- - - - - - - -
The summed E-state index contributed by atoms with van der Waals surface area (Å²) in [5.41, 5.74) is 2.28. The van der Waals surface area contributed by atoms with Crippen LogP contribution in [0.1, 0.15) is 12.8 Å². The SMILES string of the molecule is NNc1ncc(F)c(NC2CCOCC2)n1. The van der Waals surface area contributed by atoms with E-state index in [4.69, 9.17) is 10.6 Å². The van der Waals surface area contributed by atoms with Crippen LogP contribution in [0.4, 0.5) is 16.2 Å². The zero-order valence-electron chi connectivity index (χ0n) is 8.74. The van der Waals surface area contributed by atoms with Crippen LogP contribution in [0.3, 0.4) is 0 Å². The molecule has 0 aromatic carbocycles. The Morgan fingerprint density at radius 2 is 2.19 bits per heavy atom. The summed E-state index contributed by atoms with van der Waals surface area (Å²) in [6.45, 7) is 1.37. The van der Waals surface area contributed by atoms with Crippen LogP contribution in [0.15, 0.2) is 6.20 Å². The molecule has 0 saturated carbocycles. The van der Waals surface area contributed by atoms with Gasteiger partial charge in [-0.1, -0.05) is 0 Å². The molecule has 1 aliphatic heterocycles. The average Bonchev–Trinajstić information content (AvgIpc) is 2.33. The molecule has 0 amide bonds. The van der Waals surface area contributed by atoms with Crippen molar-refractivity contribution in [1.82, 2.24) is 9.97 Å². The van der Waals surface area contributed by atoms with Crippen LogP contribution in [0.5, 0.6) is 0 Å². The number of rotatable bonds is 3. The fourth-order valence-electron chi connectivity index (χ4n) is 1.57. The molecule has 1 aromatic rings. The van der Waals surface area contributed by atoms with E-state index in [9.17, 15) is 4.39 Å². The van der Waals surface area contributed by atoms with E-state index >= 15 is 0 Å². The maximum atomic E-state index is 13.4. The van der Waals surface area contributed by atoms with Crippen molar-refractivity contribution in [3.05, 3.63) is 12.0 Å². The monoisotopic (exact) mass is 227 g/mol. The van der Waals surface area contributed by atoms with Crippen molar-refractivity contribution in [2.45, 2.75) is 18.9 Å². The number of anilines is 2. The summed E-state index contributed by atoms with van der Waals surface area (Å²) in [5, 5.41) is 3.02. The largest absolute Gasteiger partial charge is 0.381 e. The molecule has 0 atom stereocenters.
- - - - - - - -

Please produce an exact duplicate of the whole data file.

The summed E-state index contributed by atoms with van der Waals surface area (Å²) in [5.41, 5.74) is 2.28. The van der Waals surface area contributed by atoms with Crippen LogP contribution in [0.1, 0.15) is 12.8 Å². The SMILES string of the molecule is NNc1ncc(F)c(NC2CCOCC2)n1. The van der Waals surface area contributed by atoms with E-state index in [4.69, 9.17) is 10.6 Å². The van der Waals surface area contributed by atoms with Crippen LogP contribution in [0.4, 0.5) is 16.2 Å². The zero-order valence-electron chi connectivity index (χ0n) is 8.74. The van der Waals surface area contributed by atoms with Crippen LogP contribution in [0.3, 0.4) is 0 Å². The molecule has 0 aromatic carbocycles. The Morgan fingerprint density at radius 2 is 2.19 bits per heavy atom. The summed E-state index contributed by atoms with van der Waals surface area (Å²) in [6.45, 7) is 1.37. The van der Waals surface area contributed by atoms with Crippen LogP contribution in [0.15, 0.2) is 6.20 Å². The molecule has 0 saturated carbocycles. The van der Waals surface area contributed by atoms with Gasteiger partial charge in [-0.1, -0.05) is 0 Å². The molecule has 1 aliphatic heterocycles. The average Bonchev–Trinajstić information content (AvgIpc) is 2.33. The molecule has 0 amide bonds. The van der Waals surface area contributed by atoms with Crippen molar-refractivity contribution in [1.82, 2.24) is 9.97 Å². The van der Waals surface area contributed by atoms with Crippen LogP contribution in [0.5, 0.6) is 0 Å². The number of rotatable bonds is 3. The fourth-order valence-electron chi connectivity index (χ4n) is 1.57. The molecule has 1 aromatic rings. The van der Waals surface area contributed by atoms with E-state index in [9.17, 15) is 4.39 Å². The van der Waals surface area contributed by atoms with E-state index >= 15 is 0 Å². The maximum atomic E-state index is 13.4. The van der Waals surface area contributed by atoms with Crippen molar-refractivity contribution in [3.05, 3.63) is 12.0 Å². The monoisotopic (exact) mass is 227 g/mol. The van der Waals surface area contributed by atoms with Crippen molar-refractivity contribution in [2.45, 2.75) is 18.9 Å². The number of anilines is 2. The summed E-state index contributed by atoms with van der Waals surface area (Å²) in [5, 5.41) is 3.02. The largest absolute Gasteiger partial charge is 0.381 e. The molecule has 0 atom stereocenters.